When a church is bombed in the Middle East, American politicians compete to condemn the act as terrorism. They offer condolences to the Christian victims. Yet when the mosque in Bloomington, Minnesota was bombed just before morning prayers last Sunday, the silence from politicians was deafening.
Nowhere to be found were warnings that anti-Muslim terrorists are a national threat, hand wringing by policy makers about the challenges in stopping domestic terrorism, or expressions of solidarity and empathy with Muslims in America. The minimal media coverage referred to the bombing as a potential hate crime, as if terrorism and hate crimes are mutually exclusive. The lone voice of courage came from Minnesota Governor Mark Dayton, who declared the mosque bombing terrorism.
While there is no universally accepted definition of terrorism, an act of terrorism is a premeditated use of violence by nonstate actors against civilians for a political or social objective. The violence intends to intimidate a larger audience rather than just the immediate victims. And despite popular framing, an act of terror can be a hate crime if it is motivated by prejudice against the victims’ religion, national origin, or race (among other traits).
The bombing of the mosque in a quiet suburb of Minneapolis was both an act of terrorism and a hate crime. The perpetrators seek to intimidate the tens of thousands of Somali Muslims who attend mosques in the Minneapolis area.
Indeed, Minnesota boasts the largest population of residents of Somali origin, many of whom are U.S. citizens. Like many refugees from war torn countries, Somalis arrived in the U.S. with minimal resources. And also like refugees who have arrived on U.S. shores over the centuries, Somali Americans have built thriving communities comprised of small businesses, professionals, entertainers, and elected officials such as Ilhan Omar in the Minnesota state legislature.
However, Somali communities are collectively defamed as news media and politicians brand Somali American youth a domestic security problem, or in national security parlance, potential “homegrown radicals.” Pointing to a handful of cases in 2007 and 2008 where young men traveled to Somalia to fight in a civil war between Somali factions and more recent cases of targeted sting operations, politicians and selective media coverage stoke the fire of prejudice that contributes to hostility towards persons of Somali origin.
The hostility has risen to such an extent that Somali Americans are frequent targets of anti-Muslim discrimination in the workplace, schools, and hate crimes. Somalis are targeted by a dangerous blend of Islamophobia combined with anti-Black racism. As such, the attack on the Bloomington mosque is likely attributed to hatred and violence at the intersection of race and religious animus.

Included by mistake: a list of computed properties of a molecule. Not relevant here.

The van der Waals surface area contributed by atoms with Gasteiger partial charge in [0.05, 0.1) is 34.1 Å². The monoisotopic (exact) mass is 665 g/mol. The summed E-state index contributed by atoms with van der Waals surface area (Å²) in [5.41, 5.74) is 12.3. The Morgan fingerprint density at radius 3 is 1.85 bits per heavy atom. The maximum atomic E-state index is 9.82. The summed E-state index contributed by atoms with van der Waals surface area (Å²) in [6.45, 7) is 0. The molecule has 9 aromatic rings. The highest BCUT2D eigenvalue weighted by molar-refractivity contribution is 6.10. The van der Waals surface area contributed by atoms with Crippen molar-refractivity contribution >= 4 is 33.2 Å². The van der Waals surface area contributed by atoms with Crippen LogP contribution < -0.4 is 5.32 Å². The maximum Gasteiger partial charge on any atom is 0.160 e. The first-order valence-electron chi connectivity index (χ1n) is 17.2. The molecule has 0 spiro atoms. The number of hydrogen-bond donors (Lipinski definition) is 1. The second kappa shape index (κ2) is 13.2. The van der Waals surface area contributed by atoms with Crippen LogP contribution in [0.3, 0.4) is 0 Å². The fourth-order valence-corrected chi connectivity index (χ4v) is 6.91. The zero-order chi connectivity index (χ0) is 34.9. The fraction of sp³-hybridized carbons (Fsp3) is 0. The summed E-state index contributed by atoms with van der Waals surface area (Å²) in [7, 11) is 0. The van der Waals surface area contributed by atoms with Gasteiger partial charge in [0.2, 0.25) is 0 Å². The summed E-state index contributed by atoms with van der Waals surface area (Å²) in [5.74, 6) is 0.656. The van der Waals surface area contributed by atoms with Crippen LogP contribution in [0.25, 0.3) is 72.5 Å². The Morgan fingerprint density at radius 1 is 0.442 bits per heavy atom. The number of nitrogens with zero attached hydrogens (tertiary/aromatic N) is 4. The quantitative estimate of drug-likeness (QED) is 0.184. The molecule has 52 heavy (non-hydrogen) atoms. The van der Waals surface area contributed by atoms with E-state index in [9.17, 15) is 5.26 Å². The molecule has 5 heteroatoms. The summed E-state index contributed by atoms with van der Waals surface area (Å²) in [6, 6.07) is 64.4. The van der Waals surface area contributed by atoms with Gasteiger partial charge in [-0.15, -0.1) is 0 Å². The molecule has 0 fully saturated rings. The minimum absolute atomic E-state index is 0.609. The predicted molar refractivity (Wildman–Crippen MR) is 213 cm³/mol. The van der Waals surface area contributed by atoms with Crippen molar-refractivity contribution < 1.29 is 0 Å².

The political and ethnic motivation of bombing mosques in the United States is troublingly analogous to bombings of churches (and mosques) in the Middle East and Afghanistan. The bombers have a sectarian objective to terrorize Christians, Sunnis, or Shi’ites who reside in the area where the house of worship is located. They communicate the political message that the religious group is unwelcome, its congregants’ lives have no value, and they should leave the country if they care for their safety. The terrorists’ political objectives are legitimized by the government’s affirmative sectarian policies or failure to condemn sectarian violence.
Muslims, more than ever, are portrayed as a fifth column and their mosques labeled as incubators of terrorists. Government programs to counter violent extremism focus exclusively on Muslims even though right wing extremist groups are increasing.
And, when an explosion by an improvised explosive device occurs in a mosque, Trump remains silent. His silence may be interpreted as indifference, giving future terrorists the go ahead to bomb again. Next time they may get the mass casualties they seek.
The glaring contradiction in how our government (and the public) responds to political violence based on the identity of the victims exposes the racialization of U.S. counterterrorism. Consequently, Muslims in Minneapolis and elsewhere will fear attending or sending their children to mosques. The refrain from practicing their religion is precisely why terrorists attack churches (and mosques) in the Middle East. The same holds true when mosques are bombed in America.
By failing to condemn and stop religious violence against Muslims, the U.S. government is giving the terrorists what they want—a society where religious minorities fear for their safety.
Sahar Aziz is the Professor and Chancellor’s Scholar at Rutgers Law School; Director of the Center on Security, Race, and Civil Rights. Professor Aziz is the author of Policing Terrorists in the Community.
Khaled A. Beydoun is an Associate Professor of Law at the University of Detroit Mercy School of Law, and Senior Affiliated Faculty with the UC-Berkeley Islamophobia Research & Documentation Project.